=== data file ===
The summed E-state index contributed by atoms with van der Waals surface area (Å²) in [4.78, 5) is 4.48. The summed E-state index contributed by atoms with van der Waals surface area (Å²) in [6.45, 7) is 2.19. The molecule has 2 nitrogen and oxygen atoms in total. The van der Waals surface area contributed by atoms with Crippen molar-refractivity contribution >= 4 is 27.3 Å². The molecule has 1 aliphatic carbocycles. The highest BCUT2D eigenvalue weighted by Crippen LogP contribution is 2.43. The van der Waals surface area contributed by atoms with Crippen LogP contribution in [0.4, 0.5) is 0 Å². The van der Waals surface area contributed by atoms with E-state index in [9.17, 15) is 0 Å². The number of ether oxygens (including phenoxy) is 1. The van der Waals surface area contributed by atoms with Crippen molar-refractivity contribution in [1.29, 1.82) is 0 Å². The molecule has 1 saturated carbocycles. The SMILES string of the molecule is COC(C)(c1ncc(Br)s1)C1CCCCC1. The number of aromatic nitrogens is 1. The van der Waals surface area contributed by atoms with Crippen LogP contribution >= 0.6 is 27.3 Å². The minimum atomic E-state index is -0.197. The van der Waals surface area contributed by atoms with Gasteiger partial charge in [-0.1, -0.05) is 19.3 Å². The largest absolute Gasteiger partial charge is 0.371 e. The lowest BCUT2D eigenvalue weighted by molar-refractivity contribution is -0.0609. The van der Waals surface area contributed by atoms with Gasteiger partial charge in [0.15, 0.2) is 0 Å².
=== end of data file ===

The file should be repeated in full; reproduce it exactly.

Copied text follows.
The summed E-state index contributed by atoms with van der Waals surface area (Å²) in [4.78, 5) is 4.48. The summed E-state index contributed by atoms with van der Waals surface area (Å²) in [6.45, 7) is 2.19. The molecule has 2 nitrogen and oxygen atoms in total. The van der Waals surface area contributed by atoms with Crippen molar-refractivity contribution >= 4 is 27.3 Å². The molecule has 1 aliphatic carbocycles. The highest BCUT2D eigenvalue weighted by Crippen LogP contribution is 2.43. The van der Waals surface area contributed by atoms with Crippen LogP contribution in [0.4, 0.5) is 0 Å². The van der Waals surface area contributed by atoms with E-state index in [9.17, 15) is 0 Å². The number of ether oxygens (including phenoxy) is 1. The van der Waals surface area contributed by atoms with Crippen molar-refractivity contribution in [1.29, 1.82) is 0 Å². The molecule has 1 saturated carbocycles. The SMILES string of the molecule is COC(C)(c1ncc(Br)s1)C1CCCCC1. The number of aromatic nitrogens is 1. The van der Waals surface area contributed by atoms with Crippen LogP contribution >= 0.6 is 27.3 Å². The minimum atomic E-state index is -0.197. The van der Waals surface area contributed by atoms with Gasteiger partial charge in [-0.1, -0.05) is 19.3 Å². The largest absolute Gasteiger partial charge is 0.371 e. The lowest BCUT2D eigenvalue weighted by molar-refractivity contribution is -0.0609. The van der Waals surface area contributed by atoms with Gasteiger partial charge in [0.15, 0.2) is 0 Å².